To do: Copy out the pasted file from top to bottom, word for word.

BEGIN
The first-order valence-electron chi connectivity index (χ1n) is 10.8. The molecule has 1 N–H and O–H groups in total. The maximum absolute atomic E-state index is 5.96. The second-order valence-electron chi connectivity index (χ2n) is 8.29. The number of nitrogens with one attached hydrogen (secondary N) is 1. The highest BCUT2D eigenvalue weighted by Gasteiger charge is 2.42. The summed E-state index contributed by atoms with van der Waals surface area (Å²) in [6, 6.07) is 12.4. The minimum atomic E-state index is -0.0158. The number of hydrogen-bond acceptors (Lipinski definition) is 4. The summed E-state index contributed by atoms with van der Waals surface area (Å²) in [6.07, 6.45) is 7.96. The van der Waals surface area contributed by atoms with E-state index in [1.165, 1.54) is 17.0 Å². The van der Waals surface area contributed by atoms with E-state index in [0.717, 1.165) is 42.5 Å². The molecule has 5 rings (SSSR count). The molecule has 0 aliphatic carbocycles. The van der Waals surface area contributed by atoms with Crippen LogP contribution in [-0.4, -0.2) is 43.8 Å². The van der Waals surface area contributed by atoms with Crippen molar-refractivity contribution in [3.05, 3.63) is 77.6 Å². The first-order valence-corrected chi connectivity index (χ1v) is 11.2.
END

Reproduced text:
The first-order valence-electron chi connectivity index (χ1n) is 10.8. The molecule has 1 N–H and O–H groups in total. The maximum absolute atomic E-state index is 5.96. The second-order valence-electron chi connectivity index (χ2n) is 8.29. The number of nitrogens with one attached hydrogen (secondary N) is 1. The highest BCUT2D eigenvalue weighted by Gasteiger charge is 2.42. The summed E-state index contributed by atoms with van der Waals surface area (Å²) in [6, 6.07) is 12.4. The minimum atomic E-state index is -0.0158. The number of hydrogen-bond acceptors (Lipinski definition) is 4. The summed E-state index contributed by atoms with van der Waals surface area (Å²) in [6.07, 6.45) is 7.96. The van der Waals surface area contributed by atoms with E-state index in [1.165, 1.54) is 17.0 Å². The van der Waals surface area contributed by atoms with E-state index in [0.717, 1.165) is 42.5 Å². The molecule has 5 rings (SSSR count). The molecule has 0 aliphatic carbocycles. The van der Waals surface area contributed by atoms with Crippen LogP contribution in [-0.4, -0.2) is 43.8 Å². The van der Waals surface area contributed by atoms with Crippen molar-refractivity contribution in [3.05, 3.63) is 77.6 Å². The first-order valence-corrected chi connectivity index (χ1v) is 11.2.